There are a variety of PTCA guide wires that can be used for coronary intervention. The success of the operation depends on the ability to manipulate the guide wire into and through coronary artery stenosis, as well as the ability of the guide wire as a subsequent device to deliver the track. The ideal guide wire can be easily twisted and manipulated through tortuous coronary arteries without causing trauma, but still provides sufficient rigidity for the delivery of relatively inflexible stents.
Now, almost all PTCA wires are 0.014 inches in diameter. Most operators will choose a general or "workhorse" line for most interventions. Provide "extra support", hydrophilic coating or tapered tip PTCA wire, which can be used for special situations, such as blood vessel bending, calcification and complete occlusion.
Nitinol core wire is more resistant to kinking than stainless steel core wire, with a smaller torque response. Various coatings are "sprayed" or "dripped" onto the wires to reduce friction. The strength of the tip varies from wire to wire, resulting in a stiffer or softer spring coil tip.
The length of the core wire taper will also change the characteristics of the wire: if the PTCA guide wire core wire extends to the distal end, this will cause the wire tip to be harder than the core wire that rapidly becomes thinner in front of the tip, providing the former with a crossover technical advantage . For chronic complete occlusion, the hydrophilic polymer coating tip reduces friction, making it easier to pass through highly narrow lesions and tortuous anatomical structures. However, this advantage comes at the cost of increasing the risk of line perforation and interlayer.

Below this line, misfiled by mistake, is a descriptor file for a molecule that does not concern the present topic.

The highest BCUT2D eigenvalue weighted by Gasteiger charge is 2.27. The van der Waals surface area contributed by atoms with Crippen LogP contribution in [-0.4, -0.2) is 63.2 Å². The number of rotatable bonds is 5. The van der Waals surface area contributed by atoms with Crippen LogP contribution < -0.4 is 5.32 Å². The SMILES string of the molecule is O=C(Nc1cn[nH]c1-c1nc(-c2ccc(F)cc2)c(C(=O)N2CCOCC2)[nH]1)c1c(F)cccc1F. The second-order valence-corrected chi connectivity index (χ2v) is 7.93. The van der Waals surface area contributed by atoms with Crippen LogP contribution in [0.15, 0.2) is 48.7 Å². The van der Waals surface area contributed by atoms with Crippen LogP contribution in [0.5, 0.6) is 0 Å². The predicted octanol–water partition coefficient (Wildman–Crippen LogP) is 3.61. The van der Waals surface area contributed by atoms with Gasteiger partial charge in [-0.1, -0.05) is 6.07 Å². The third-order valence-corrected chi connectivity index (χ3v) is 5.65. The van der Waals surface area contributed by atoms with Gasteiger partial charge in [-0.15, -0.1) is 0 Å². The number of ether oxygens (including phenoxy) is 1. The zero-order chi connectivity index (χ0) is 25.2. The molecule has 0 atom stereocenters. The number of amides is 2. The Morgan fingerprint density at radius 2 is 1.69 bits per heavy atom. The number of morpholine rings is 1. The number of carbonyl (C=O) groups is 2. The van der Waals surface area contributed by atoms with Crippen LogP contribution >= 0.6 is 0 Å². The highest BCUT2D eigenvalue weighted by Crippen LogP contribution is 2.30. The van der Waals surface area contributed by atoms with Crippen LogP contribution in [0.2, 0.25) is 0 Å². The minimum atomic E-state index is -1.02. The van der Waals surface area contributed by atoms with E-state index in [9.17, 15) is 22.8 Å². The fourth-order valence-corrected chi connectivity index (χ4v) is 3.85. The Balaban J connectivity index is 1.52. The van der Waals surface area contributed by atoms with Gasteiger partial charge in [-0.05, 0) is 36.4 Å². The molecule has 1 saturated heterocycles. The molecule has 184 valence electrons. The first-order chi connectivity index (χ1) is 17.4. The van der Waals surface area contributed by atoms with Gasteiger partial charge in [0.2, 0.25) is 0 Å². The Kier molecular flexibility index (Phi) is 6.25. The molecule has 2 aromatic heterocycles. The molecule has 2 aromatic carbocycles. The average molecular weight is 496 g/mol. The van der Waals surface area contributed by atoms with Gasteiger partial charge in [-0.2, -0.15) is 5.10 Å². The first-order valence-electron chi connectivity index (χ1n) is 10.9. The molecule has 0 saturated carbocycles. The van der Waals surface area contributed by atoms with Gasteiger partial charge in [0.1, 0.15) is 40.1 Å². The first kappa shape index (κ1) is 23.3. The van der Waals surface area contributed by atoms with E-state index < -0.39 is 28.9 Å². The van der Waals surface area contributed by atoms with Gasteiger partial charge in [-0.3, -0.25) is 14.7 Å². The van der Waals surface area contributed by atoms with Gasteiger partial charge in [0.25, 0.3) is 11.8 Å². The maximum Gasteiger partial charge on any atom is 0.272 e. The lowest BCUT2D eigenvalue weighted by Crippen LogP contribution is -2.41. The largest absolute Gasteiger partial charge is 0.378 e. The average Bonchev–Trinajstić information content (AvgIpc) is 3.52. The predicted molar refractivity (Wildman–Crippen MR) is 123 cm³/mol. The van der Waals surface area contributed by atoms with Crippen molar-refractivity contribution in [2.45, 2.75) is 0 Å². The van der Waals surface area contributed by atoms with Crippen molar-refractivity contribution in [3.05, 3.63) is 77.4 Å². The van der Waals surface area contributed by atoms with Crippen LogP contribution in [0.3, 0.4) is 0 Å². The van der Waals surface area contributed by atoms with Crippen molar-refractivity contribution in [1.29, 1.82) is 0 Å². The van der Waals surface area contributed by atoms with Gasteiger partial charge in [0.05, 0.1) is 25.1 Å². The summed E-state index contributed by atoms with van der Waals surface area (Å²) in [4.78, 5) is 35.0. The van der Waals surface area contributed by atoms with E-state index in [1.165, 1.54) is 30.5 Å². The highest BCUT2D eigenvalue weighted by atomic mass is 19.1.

Torque response refers to the transmission of rotation from the operator to the tip of the PTCA guidewire. One-to-one torque response is desirable, and this feature is one of the most important features for doctors when choosing a wire. The core-to-tip structure improves torque control, and the specific taper design also affects the torque response.
It is not uncommon for devices to be difficult to deliver in curved, angled, and calcified blood vessels. In this case, starting with the "extra support" line, or replacing the "main force" line with the same line may also help, because the increased rigidity of the support line may allow the conveying device in situations where the "main force" line cannot be achieved. However, the additional support wire is unlikely to follow the path of the blood vessel and may cause wire bias, further hindering device delivery. In addition, advancing the second wire (the "buddy wire") may help straighten the zigzag section and facilitate the delivery device.
Both of these techniques can significantly correct previously highly angled coronary arteries, leading to the development of so-called "pseudo-lesions". These should not be mistaken for true stenosis. Once the natural blood vessel angle is restored, withdrawing the guide wire at the proximal end of the bend will confirm that these are not true lesions.